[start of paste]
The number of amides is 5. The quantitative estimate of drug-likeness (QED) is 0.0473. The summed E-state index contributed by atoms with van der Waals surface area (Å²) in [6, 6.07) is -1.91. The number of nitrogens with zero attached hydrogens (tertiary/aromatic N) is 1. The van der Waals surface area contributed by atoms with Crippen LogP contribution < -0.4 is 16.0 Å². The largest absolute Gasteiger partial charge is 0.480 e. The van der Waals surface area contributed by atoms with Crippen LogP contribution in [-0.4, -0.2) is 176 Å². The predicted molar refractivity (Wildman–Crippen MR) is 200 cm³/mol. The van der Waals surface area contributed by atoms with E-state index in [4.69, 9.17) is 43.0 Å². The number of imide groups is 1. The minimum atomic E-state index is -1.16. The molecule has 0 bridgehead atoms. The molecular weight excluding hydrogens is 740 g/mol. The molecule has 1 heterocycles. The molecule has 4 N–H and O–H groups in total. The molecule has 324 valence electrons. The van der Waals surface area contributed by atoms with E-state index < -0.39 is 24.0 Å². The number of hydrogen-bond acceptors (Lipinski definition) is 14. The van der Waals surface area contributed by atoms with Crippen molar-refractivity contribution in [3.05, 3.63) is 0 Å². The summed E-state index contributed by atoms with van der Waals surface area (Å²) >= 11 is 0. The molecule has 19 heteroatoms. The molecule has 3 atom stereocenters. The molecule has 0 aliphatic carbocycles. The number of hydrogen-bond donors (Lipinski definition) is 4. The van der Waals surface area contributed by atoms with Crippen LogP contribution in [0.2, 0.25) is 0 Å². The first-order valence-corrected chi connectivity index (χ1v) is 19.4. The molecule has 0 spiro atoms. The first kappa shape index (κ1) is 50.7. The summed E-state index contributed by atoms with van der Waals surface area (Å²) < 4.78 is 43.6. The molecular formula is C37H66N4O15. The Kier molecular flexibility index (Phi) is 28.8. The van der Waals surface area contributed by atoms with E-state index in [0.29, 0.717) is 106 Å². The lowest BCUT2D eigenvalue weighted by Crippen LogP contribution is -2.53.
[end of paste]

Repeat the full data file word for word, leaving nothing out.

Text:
The number of amides is 5. The quantitative estimate of drug-likeness (QED) is 0.0473. The summed E-state index contributed by atoms with van der Waals surface area (Å²) in [6, 6.07) is -1.91. The number of nitrogens with zero attached hydrogens (tertiary/aromatic N) is 1. The van der Waals surface area contributed by atoms with Crippen LogP contribution < -0.4 is 16.0 Å². The largest absolute Gasteiger partial charge is 0.480 e. The van der Waals surface area contributed by atoms with Crippen LogP contribution in [-0.4, -0.2) is 176 Å². The predicted molar refractivity (Wildman–Crippen MR) is 200 cm³/mol. The van der Waals surface area contributed by atoms with E-state index in [4.69, 9.17) is 43.0 Å². The number of imide groups is 1. The minimum atomic E-state index is -1.16. The molecule has 0 bridgehead atoms. The molecular weight excluding hydrogens is 740 g/mol. The molecule has 1 heterocycles. The molecule has 4 N–H and O–H groups in total. The molecule has 324 valence electrons. The van der Waals surface area contributed by atoms with E-state index < -0.39 is 24.0 Å². The number of hydrogen-bond acceptors (Lipinski definition) is 14. The van der Waals surface area contributed by atoms with Crippen molar-refractivity contribution in [3.05, 3.63) is 0 Å². The summed E-state index contributed by atoms with van der Waals surface area (Å²) >= 11 is 0. The molecule has 19 heteroatoms. The molecule has 3 atom stereocenters. The molecule has 0 aliphatic carbocycles. The number of hydrogen-bond donors (Lipinski definition) is 4. The van der Waals surface area contributed by atoms with Crippen LogP contribution in [0.2, 0.25) is 0 Å². The first-order valence-corrected chi connectivity index (χ1v) is 19.4. The molecule has 0 spiro atoms. The first kappa shape index (κ1) is 50.7. The summed E-state index contributed by atoms with van der Waals surface area (Å²) < 4.78 is 43.6. The molecular formula is C37H66N4O15. The Kier molecular flexibility index (Phi) is 28.8. The van der Waals surface area contributed by atoms with E-state index in [0.29, 0.717) is 106 Å². The lowest BCUT2D eigenvalue weighted by Crippen LogP contribution is -2.53.